Run like a gIrl Australia

Hill Running for Stronger Running

Written by coach Jen Delaney

Why do we run Hill Sessions?

Something I'm sure you all ask yourselves, perhaps grudgingly.

Put simply, we run hill sessions to build ourselves into STRONGER and FITTER runners - and not just on hills! In fact, improved running efficiency on the hills themselves is more of a bonus result of hill training rather than the main goal...

Running on hills is training against resistance, therefore hill repeats are a STRENGTH session. Unlike body weight movements or weight training, this strength session is completely RUNNING SPECIFIC. Sprinting up an incline challenges and strengthens our core, our quads, our hamstrings, our glutes, our hip flexors and our calves to stabilise and spring us not just forward but upward. It's this increased exertion that develops our athletic power to run faster and more economically on flat surfaces, too.

You're even conditioning your upper body by pumping your arms harder! Not to mention that a STRONG runner is an INJURY-RESISTANT runner.

Just like refining your running technique against any resistance (a headwind, high altitude), when that resistance is removed, you'll see how much faster you can fly.

Running repeats up a hill develops not just your muscle and tendon strength, but your overall running co-ordination - particularly a quicker and more robust stride, which you'll employ to increase your pace efforts on even ground and you'll sustain those efforts for longer without fatigue!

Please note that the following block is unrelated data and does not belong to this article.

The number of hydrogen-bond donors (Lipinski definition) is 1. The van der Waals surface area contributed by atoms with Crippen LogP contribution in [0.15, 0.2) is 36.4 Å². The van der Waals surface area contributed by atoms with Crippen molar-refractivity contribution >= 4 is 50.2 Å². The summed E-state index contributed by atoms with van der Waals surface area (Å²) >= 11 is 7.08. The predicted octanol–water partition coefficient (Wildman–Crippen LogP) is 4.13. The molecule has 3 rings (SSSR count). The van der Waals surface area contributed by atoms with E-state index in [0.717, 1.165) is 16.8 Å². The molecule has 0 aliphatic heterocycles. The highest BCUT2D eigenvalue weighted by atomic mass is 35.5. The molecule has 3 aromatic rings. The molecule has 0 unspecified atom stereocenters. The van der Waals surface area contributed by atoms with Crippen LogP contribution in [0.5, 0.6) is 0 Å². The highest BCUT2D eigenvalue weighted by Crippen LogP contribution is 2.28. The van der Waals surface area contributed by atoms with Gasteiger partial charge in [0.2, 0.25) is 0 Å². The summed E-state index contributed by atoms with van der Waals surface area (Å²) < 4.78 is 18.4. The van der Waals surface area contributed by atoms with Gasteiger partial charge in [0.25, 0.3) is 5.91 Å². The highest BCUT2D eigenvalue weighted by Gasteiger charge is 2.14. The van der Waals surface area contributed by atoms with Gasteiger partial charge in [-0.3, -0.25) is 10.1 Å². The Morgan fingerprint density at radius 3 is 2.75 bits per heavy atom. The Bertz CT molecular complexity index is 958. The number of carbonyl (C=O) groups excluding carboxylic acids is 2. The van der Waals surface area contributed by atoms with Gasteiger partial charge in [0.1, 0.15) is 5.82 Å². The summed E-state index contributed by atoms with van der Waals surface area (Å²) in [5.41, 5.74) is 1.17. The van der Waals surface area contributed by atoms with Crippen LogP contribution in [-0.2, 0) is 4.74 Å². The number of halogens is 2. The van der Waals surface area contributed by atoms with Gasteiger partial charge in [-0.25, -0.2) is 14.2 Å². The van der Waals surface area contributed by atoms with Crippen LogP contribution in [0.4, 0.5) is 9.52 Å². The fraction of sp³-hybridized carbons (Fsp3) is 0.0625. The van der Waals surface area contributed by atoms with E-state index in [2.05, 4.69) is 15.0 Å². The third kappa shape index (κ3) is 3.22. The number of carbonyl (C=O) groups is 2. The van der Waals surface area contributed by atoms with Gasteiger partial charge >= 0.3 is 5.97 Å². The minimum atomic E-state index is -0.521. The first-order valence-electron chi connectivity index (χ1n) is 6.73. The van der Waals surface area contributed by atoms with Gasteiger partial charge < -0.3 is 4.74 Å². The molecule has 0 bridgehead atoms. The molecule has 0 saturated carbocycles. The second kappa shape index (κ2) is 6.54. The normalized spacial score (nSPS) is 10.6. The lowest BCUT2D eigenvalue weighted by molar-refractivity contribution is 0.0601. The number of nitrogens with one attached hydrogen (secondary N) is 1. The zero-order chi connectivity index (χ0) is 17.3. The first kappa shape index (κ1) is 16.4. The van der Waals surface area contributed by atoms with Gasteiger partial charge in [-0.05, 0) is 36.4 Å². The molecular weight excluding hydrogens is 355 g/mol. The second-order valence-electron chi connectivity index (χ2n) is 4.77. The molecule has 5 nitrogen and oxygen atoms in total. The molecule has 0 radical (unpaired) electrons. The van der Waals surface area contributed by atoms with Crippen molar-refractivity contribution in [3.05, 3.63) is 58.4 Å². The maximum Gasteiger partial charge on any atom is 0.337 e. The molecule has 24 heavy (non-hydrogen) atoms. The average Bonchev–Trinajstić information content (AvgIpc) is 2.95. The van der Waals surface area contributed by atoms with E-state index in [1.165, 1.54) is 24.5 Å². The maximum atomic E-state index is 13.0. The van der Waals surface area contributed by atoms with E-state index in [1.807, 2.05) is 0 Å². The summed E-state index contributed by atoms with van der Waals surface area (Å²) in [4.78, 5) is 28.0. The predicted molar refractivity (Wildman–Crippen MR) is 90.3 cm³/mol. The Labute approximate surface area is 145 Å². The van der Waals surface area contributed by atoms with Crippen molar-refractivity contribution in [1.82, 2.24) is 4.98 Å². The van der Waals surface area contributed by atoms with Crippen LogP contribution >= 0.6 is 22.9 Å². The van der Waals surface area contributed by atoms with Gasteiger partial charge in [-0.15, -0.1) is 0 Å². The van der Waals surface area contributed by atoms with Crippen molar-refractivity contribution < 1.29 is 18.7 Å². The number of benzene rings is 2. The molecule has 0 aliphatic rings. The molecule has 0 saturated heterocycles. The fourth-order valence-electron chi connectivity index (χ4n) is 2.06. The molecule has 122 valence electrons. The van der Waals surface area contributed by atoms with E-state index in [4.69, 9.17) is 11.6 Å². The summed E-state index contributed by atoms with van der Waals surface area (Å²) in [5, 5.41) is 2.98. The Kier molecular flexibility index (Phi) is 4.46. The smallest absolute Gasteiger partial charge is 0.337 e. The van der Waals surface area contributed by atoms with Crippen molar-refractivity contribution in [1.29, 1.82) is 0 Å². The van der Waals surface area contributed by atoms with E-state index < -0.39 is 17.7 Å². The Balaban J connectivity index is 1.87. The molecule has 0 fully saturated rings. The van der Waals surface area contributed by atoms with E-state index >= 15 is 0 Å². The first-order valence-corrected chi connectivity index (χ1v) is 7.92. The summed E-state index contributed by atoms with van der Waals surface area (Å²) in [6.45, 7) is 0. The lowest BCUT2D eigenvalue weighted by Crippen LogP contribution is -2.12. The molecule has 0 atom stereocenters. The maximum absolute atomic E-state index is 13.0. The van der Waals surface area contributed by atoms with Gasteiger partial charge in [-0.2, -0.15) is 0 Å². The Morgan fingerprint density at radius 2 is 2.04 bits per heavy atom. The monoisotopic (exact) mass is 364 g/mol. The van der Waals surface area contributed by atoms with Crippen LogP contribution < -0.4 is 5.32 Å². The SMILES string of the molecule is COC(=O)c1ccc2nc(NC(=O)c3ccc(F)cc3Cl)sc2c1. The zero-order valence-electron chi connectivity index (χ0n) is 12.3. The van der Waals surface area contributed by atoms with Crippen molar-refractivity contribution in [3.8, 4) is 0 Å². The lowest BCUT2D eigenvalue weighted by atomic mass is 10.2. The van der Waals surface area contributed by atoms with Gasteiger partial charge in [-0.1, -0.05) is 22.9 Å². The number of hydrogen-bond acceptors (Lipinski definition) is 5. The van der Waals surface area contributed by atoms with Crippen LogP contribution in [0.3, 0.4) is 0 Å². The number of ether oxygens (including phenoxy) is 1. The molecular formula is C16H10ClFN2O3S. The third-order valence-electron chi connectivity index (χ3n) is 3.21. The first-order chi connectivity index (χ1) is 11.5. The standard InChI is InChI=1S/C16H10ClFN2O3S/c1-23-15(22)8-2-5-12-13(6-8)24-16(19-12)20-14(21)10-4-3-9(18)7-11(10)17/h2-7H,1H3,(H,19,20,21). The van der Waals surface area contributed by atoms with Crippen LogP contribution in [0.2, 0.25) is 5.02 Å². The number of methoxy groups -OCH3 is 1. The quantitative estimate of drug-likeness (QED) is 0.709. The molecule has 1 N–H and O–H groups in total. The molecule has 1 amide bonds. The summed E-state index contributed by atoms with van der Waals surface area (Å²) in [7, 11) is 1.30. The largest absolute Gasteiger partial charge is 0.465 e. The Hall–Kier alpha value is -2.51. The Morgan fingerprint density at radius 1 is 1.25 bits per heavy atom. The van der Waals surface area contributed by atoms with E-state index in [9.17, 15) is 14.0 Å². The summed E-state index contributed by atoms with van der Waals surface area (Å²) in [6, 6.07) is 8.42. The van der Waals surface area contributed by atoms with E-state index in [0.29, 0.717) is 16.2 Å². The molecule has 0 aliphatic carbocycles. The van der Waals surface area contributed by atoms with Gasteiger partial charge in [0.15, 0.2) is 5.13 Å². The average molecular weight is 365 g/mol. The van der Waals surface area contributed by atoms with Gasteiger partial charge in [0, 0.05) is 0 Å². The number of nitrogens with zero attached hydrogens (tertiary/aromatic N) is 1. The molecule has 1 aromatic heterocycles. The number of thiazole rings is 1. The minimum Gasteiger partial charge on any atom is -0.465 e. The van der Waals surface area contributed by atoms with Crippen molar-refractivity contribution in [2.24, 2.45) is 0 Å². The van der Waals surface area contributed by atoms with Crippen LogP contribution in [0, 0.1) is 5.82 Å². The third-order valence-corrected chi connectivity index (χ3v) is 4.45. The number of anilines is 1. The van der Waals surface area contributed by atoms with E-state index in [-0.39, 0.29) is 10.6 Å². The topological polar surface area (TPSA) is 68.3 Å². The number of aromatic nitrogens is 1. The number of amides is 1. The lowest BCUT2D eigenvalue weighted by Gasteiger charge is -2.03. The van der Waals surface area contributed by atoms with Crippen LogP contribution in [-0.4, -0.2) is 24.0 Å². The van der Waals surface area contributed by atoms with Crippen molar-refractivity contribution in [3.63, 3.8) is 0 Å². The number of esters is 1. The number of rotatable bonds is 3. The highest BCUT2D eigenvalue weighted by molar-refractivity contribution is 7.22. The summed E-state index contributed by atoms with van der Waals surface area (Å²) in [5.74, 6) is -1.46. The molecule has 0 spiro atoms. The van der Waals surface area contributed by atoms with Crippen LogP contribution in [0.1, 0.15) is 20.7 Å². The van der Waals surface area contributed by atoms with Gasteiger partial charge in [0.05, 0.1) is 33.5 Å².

As I'm sure you'll all agree, maintaining a fast pace for your hill sessions requires not just your skeletal muscles but your heart and lungs to work harder, too. The result of which is improved CARDIOVASCULAR FITNESS and AEROBIC CAPACITY (maximal use of oxygen during exercise) from regular hill training and you put those benefits to use every time you run, no matter what course or distance.

Additionally, holding your own on a hill climb is a huge psychological boost to your running confidence. While running uphill is initially intimidating and difficult (even impossible) to begin with, the more you practice and utilise your strength gains, the less scary and more satisfying a hill run becomes - not just in training sessions but events, too. That's why hill sessions feature in every training block, including Beginners.

In summary, hill running isn't something to dread or avoid. Running up hills is a pathway to improved running STRENGTH, SPEED, FITNESS, ENDURANCE and SELF-BELIEF - and who wouldn't want to put in the work to gain all of that.

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